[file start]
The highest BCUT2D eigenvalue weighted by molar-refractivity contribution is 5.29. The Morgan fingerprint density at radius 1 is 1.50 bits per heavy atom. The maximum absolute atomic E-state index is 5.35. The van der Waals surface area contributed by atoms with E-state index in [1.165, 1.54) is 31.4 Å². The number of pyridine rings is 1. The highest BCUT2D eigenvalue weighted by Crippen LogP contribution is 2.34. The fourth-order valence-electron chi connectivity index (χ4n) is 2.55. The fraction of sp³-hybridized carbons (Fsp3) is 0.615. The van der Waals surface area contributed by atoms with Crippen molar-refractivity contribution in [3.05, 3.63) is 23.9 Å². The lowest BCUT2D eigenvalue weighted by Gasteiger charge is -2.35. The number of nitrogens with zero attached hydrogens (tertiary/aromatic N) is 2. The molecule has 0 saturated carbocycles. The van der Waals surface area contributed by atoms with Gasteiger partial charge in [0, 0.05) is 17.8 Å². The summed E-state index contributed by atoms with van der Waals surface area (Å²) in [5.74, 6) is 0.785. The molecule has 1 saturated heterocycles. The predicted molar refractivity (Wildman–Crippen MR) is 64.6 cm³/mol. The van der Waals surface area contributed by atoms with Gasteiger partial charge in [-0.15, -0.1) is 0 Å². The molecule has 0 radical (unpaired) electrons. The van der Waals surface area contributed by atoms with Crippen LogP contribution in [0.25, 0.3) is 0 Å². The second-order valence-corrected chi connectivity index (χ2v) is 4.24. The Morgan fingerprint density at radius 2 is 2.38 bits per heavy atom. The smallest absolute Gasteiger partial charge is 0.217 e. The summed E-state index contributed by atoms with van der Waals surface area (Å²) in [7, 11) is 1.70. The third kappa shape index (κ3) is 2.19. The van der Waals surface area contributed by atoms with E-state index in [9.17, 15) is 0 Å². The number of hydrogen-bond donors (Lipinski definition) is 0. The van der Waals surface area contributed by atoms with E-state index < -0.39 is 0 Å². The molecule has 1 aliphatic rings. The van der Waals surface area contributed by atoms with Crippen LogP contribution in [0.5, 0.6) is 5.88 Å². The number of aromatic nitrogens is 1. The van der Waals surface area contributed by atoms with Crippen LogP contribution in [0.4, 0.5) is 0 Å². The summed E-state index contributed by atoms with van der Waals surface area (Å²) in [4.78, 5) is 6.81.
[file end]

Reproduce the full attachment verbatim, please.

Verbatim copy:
The highest BCUT2D eigenvalue weighted by molar-refractivity contribution is 5.29. The Morgan fingerprint density at radius 1 is 1.50 bits per heavy atom. The maximum absolute atomic E-state index is 5.35. The van der Waals surface area contributed by atoms with E-state index in [1.165, 1.54) is 31.4 Å². The number of pyridine rings is 1. The highest BCUT2D eigenvalue weighted by Crippen LogP contribution is 2.34. The fourth-order valence-electron chi connectivity index (χ4n) is 2.55. The fraction of sp³-hybridized carbons (Fsp3) is 0.615. The van der Waals surface area contributed by atoms with Crippen molar-refractivity contribution in [3.05, 3.63) is 23.9 Å². The lowest BCUT2D eigenvalue weighted by Gasteiger charge is -2.35. The number of nitrogens with zero attached hydrogens (tertiary/aromatic N) is 2. The molecule has 0 saturated carbocycles. The van der Waals surface area contributed by atoms with Gasteiger partial charge in [0, 0.05) is 17.8 Å². The summed E-state index contributed by atoms with van der Waals surface area (Å²) in [5.74, 6) is 0.785. The molecule has 1 saturated heterocycles. The predicted molar refractivity (Wildman–Crippen MR) is 64.6 cm³/mol. The van der Waals surface area contributed by atoms with Gasteiger partial charge in [-0.15, -0.1) is 0 Å². The molecule has 0 radical (unpaired) electrons. The van der Waals surface area contributed by atoms with Crippen LogP contribution in [0.25, 0.3) is 0 Å². The second-order valence-corrected chi connectivity index (χ2v) is 4.24. The Morgan fingerprint density at radius 2 is 2.38 bits per heavy atom. The smallest absolute Gasteiger partial charge is 0.217 e. The summed E-state index contributed by atoms with van der Waals surface area (Å²) in [7, 11) is 1.70. The third kappa shape index (κ3) is 2.19. The van der Waals surface area contributed by atoms with E-state index in [9.17, 15) is 0 Å². The number of hydrogen-bond donors (Lipinski definition) is 0. The van der Waals surface area contributed by atoms with E-state index < -0.39 is 0 Å². The molecule has 1 aliphatic rings. The van der Waals surface area contributed by atoms with Crippen LogP contribution in [0.5, 0.6) is 5.88 Å². The number of aromatic nitrogens is 1. The van der Waals surface area contributed by atoms with Crippen LogP contribution in [0.4, 0.5) is 0 Å². The summed E-state index contributed by atoms with van der Waals surface area (Å²) in [4.78, 5) is 6.81.